For Chilean councilor’s wife, art threads her voyages together

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For Chilean councilor’s wife, art threads her voyages together

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Last Wednesday, the wives of ambassadors to Korea and Koreans flocked together to the residence of Chilean Councilor Jaime Alliende Leiva in Hannam-dong, Seoul, to see a small exhibition of jewelry. Dozens of earrings and necklaces designed by the wife of the councilor, Jimena Acuna, were placed on white clothes laid on a long table.
She used crystal, jade, coral and pearl, and matched them with clamshells and gemstones of various textures.
“I applied Korean embroidery and Japanese traditional patterns into the designs and wanted to show the ‘meeting of East and West’ through this exhibition,” Ms. Acuna said. She followed her husband to live in Panama and Japan for five years each, and has been living in Korea for four years.
Ms. Acuna said she learned embroidery from a close Korean friend. “I was fascinated with the beauty of Korean embroidery and wanted to apply them to jewelry designs,” she said.
She designed Christmas decorations in Panama. Later, she became a florist before turning to jewelry design.
“It’s always fun to learn something new while I’m living abroad,” she said. Ms. Acuna’s flower arrangement skills are comparable to those of a professional ― she received a bronze medal at the World Flower Exhibition in Goyang, Korea, in May for her flower arrangement works in the international competition category.
“I have a principle of learning the indigeneous culture of each country and applying it to my art works, such as Christmas decorations, flower arrangement and jewelry designs,” she said.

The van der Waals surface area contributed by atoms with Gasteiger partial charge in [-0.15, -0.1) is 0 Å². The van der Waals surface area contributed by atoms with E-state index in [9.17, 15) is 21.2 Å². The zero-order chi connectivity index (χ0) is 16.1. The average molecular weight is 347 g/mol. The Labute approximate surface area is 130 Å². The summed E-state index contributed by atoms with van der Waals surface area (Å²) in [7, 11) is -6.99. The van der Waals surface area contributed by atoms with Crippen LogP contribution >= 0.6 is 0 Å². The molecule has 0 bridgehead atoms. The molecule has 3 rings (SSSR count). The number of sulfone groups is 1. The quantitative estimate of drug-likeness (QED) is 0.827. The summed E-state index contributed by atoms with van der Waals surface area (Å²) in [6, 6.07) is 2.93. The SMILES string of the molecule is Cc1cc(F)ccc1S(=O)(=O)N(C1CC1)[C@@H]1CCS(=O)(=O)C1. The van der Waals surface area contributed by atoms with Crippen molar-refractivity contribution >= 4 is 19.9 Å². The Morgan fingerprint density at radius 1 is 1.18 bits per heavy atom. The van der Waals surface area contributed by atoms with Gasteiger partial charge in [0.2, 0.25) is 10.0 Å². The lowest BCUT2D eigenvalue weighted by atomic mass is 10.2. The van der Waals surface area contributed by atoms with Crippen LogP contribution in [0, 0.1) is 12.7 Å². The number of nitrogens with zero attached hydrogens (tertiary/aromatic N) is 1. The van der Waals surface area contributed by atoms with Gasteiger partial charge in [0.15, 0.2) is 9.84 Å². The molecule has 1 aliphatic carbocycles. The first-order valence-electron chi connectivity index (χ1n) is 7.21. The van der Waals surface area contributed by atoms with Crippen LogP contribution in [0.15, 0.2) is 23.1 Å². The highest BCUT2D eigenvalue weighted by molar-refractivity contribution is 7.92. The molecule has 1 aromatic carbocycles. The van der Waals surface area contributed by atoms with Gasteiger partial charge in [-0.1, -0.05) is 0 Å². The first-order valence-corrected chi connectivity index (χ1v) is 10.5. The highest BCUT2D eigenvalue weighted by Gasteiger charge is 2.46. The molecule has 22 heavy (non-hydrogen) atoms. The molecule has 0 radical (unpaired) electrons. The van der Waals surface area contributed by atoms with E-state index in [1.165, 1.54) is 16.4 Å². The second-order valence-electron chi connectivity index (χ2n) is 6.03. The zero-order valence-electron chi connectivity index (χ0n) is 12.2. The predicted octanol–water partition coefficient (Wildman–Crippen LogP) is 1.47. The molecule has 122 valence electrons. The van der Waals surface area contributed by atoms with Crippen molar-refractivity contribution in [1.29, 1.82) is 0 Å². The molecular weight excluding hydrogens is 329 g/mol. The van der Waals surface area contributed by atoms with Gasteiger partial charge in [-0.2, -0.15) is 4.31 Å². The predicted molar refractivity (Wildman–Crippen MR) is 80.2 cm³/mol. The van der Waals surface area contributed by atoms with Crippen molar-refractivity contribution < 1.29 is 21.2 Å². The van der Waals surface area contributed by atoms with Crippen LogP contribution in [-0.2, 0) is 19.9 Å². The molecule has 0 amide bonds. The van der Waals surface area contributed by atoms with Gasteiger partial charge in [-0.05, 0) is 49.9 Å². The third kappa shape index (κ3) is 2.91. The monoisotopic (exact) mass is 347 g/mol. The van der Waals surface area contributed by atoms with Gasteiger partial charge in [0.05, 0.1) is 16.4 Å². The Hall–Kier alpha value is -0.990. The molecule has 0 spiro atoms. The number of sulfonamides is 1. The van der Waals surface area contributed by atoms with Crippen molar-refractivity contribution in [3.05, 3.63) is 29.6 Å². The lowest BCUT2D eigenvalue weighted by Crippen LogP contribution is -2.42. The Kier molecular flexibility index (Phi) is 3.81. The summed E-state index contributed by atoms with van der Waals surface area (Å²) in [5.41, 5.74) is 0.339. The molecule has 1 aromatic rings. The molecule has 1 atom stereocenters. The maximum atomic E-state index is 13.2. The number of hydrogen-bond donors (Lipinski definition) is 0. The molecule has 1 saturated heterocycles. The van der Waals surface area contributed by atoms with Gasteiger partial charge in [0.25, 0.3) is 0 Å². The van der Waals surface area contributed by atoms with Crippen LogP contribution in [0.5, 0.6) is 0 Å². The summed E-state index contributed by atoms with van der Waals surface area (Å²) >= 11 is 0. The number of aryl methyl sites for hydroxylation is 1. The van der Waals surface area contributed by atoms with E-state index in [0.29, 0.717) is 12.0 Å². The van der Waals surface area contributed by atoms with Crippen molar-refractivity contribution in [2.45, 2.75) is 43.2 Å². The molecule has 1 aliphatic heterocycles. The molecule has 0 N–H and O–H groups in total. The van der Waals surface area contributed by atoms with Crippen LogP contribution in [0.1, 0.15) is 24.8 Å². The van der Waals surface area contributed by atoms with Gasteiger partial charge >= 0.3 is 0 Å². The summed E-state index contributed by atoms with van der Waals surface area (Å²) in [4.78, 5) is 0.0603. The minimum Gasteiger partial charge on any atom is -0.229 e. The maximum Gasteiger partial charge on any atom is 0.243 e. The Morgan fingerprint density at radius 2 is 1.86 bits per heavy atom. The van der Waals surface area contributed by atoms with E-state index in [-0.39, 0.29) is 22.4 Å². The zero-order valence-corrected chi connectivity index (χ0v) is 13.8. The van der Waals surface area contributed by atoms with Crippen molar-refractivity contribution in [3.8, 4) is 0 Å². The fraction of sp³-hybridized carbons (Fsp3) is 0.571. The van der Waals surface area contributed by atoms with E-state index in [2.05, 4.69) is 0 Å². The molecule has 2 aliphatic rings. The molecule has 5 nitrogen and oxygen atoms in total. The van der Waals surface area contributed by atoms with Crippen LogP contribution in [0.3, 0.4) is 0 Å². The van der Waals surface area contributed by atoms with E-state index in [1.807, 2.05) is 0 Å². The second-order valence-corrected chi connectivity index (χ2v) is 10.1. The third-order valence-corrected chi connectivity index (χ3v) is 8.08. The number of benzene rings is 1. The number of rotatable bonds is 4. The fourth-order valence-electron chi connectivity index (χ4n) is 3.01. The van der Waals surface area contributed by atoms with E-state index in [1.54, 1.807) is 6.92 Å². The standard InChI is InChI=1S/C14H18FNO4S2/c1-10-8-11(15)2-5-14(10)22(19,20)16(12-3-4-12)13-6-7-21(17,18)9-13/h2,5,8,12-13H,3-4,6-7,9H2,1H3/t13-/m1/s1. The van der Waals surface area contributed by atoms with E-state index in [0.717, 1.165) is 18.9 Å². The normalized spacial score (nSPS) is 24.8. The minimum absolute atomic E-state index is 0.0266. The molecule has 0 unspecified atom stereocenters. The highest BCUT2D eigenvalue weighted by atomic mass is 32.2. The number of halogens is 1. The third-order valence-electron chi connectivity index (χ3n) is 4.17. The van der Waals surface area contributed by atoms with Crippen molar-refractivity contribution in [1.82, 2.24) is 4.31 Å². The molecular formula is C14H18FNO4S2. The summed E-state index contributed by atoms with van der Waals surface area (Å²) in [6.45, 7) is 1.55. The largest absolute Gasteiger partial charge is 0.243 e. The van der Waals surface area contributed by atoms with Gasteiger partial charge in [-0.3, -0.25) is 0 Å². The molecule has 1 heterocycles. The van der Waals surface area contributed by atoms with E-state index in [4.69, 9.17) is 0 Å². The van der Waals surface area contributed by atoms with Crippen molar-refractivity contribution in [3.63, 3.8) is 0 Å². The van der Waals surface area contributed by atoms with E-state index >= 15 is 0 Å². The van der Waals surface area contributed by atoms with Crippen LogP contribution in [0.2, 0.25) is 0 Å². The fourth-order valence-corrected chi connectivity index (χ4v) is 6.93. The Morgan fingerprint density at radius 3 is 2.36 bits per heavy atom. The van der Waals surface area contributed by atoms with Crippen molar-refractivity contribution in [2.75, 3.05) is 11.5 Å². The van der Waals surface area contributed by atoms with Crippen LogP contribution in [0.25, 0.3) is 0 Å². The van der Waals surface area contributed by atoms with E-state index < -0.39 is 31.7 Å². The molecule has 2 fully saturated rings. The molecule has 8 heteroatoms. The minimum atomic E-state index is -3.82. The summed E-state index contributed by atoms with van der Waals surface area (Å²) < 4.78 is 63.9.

She had been making jewelry as a hobby for 22 years, but turned professional one and a half years ago. She also holds lectures on jewelry design at home every week for foreigners in Korea.
For the first exhibition for Ms. Acuna, her family members pitched in. Ms. Acuna’s second son, Cristobal, and third son, Jaime, also helped their mom thread the jewels. Councilor Alliende made invitation cards and sent them to his colleagues and friends.
“In our 19 years of marriage, my husband has always been proud of what I was doing. He never expressed it personally, but I could feel it. Even before leaving for the two-week long business trip to the APEC-related conference in Vietnam, he helped me sending out invitations until late at night,” Ms. Acuna said.
The couple has a year and a half left in Korea. Asked about her impression of Korea, she said, “Koreans have very good artistic taste.”
Her eldest son, who is studying graphic design in a college in Chile, buys loads of graphic design books in Seoul whenever he comes here, she said.
“I am especially impressed with the fact that young Korean designers create beautiful art works by combining traditions and modern style,” Ms. Acuna added.


by Choi Ji-young
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